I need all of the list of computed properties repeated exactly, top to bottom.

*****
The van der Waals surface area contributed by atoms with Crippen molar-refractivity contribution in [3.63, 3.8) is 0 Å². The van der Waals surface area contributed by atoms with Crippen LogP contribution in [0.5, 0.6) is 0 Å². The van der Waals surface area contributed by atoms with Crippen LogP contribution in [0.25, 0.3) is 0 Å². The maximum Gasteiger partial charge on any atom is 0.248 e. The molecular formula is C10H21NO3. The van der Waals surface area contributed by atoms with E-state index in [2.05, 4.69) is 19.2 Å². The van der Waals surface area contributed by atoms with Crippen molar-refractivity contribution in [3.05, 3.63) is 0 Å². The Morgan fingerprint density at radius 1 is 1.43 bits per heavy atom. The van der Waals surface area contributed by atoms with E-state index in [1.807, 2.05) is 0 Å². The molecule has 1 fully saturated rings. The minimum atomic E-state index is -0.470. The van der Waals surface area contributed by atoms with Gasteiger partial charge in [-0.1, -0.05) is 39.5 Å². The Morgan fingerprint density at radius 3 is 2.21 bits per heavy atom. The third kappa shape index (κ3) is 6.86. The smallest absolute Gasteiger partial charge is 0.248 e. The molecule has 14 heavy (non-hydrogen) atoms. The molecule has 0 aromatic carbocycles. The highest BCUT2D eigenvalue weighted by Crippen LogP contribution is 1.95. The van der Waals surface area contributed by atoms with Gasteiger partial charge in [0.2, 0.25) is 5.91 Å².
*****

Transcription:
The van der Waals surface area contributed by atoms with Crippen molar-refractivity contribution in [3.63, 3.8) is 0 Å². The van der Waals surface area contributed by atoms with Crippen LogP contribution in [0.5, 0.6) is 0 Å². The van der Waals surface area contributed by atoms with Crippen LogP contribution in [0.25, 0.3) is 0 Å². The maximum Gasteiger partial charge on any atom is 0.248 e. The molecular formula is C10H21NO3. The van der Waals surface area contributed by atoms with E-state index in [2.05, 4.69) is 19.2 Å². The van der Waals surface area contributed by atoms with Crippen molar-refractivity contribution in [3.05, 3.63) is 0 Å². The Morgan fingerprint density at radius 1 is 1.43 bits per heavy atom. The van der Waals surface area contributed by atoms with E-state index in [1.807, 2.05) is 0 Å². The molecule has 1 fully saturated rings. The minimum atomic E-state index is -0.470. The van der Waals surface area contributed by atoms with Gasteiger partial charge in [-0.1, -0.05) is 39.5 Å². The Morgan fingerprint density at radius 3 is 2.21 bits per heavy atom. The third kappa shape index (κ3) is 6.86. The smallest absolute Gasteiger partial charge is 0.248 e. The molecule has 14 heavy (non-hydrogen) atoms. The molecule has 0 aromatic carbocycles. The highest BCUT2D eigenvalue weighted by Crippen LogP contribution is 1.95. The van der Waals surface area contributed by atoms with Gasteiger partial charge in [0.2, 0.25) is 5.91 Å².